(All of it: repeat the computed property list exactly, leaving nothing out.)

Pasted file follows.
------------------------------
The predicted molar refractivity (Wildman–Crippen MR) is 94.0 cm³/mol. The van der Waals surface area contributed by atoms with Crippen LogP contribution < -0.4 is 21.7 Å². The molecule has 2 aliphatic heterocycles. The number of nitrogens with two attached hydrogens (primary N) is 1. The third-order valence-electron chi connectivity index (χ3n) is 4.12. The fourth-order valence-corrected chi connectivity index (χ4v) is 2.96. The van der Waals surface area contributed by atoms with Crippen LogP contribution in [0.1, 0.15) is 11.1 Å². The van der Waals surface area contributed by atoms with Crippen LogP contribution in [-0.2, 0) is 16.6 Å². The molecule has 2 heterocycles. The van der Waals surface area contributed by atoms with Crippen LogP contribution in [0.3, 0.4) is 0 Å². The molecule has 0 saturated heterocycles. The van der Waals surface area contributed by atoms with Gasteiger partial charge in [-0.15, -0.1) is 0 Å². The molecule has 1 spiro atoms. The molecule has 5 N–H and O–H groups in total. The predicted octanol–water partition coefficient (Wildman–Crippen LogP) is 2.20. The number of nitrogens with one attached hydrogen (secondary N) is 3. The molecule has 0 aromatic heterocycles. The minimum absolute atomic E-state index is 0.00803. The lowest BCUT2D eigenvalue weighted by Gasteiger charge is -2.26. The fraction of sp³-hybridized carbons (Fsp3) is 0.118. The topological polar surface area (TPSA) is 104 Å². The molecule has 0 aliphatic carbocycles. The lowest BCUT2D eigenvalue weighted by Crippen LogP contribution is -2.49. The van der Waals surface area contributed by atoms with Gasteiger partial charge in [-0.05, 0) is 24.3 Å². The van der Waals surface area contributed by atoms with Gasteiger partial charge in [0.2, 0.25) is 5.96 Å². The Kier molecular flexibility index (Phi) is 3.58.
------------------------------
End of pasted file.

The predicted molar refractivity (Wildman–Crippen MR) is 94.0 cm³/mol. The van der Waals surface area contributed by atoms with Crippen LogP contribution < -0.4 is 21.7 Å². The molecule has 2 aliphatic heterocycles. The number of nitrogens with two attached hydrogens (primary N) is 1. The third-order valence-electron chi connectivity index (χ3n) is 4.12. The fourth-order valence-corrected chi connectivity index (χ4v) is 2.96. The van der Waals surface area contributed by atoms with Crippen LogP contribution in [0.1, 0.15) is 11.1 Å². The van der Waals surface area contributed by atoms with Crippen LogP contribution in [-0.2, 0) is 16.6 Å². The molecule has 2 heterocycles. The van der Waals surface area contributed by atoms with Crippen LogP contribution in [0.3, 0.4) is 0 Å². The molecule has 0 saturated heterocycles. The van der Waals surface area contributed by atoms with Gasteiger partial charge in [-0.15, -0.1) is 0 Å². The molecule has 1 spiro atoms. The molecule has 5 N–H and O–H groups in total. The predicted octanol–water partition coefficient (Wildman–Crippen LogP) is 2.20. The number of nitrogens with one attached hydrogen (secondary N) is 3. The molecule has 0 aromatic heterocycles. The minimum absolute atomic E-state index is 0.00803. The lowest BCUT2D eigenvalue weighted by Gasteiger charge is -2.26. The fraction of sp³-hybridized carbons (Fsp3) is 0.118. The topological polar surface area (TPSA) is 104 Å². The molecule has 0 aliphatic carbocycles. The lowest BCUT2D eigenvalue weighted by Crippen LogP contribution is -2.49. The van der Waals surface area contributed by atoms with Gasteiger partial charge in [-0.05, 0) is 24.3 Å². The van der Waals surface area contributed by atoms with Gasteiger partial charge in [0.2, 0.25) is 5.96 Å². The Kier molecular flexibility index (Phi) is 3.58.